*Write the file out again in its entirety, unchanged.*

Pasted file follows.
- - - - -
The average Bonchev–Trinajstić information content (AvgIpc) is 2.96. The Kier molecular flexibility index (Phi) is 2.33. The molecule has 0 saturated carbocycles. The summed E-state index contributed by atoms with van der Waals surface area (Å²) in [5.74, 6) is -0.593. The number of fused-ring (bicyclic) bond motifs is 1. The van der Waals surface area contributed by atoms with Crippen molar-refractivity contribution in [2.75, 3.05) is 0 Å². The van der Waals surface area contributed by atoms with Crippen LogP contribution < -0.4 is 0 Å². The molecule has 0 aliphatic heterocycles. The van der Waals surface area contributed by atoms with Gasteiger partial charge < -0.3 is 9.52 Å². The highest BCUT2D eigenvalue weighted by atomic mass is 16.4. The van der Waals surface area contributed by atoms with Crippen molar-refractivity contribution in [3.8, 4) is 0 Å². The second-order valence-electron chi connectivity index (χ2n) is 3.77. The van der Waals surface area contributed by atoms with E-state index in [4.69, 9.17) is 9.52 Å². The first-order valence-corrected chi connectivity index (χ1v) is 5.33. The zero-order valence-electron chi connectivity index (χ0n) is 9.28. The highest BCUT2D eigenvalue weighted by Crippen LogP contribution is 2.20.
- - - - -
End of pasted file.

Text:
The average Bonchev–Trinajstić information content (AvgIpc) is 2.96. The Kier molecular flexibility index (Phi) is 2.33. The molecule has 0 saturated carbocycles. The summed E-state index contributed by atoms with van der Waals surface area (Å²) in [5.74, 6) is -0.593. The number of fused-ring (bicyclic) bond motifs is 1. The van der Waals surface area contributed by atoms with Crippen molar-refractivity contribution in [2.75, 3.05) is 0 Å². The van der Waals surface area contributed by atoms with Crippen LogP contribution < -0.4 is 0 Å². The molecule has 0 aliphatic heterocycles. The van der Waals surface area contributed by atoms with Gasteiger partial charge < -0.3 is 9.52 Å². The highest BCUT2D eigenvalue weighted by atomic mass is 16.4. The van der Waals surface area contributed by atoms with Crippen molar-refractivity contribution in [3.8, 4) is 0 Å². The second-order valence-electron chi connectivity index (χ2n) is 3.77. The van der Waals surface area contributed by atoms with E-state index in [4.69, 9.17) is 9.52 Å². The first-order valence-corrected chi connectivity index (χ1v) is 5.33. The zero-order valence-electron chi connectivity index (χ0n) is 9.28. The highest BCUT2D eigenvalue weighted by Crippen LogP contribution is 2.20.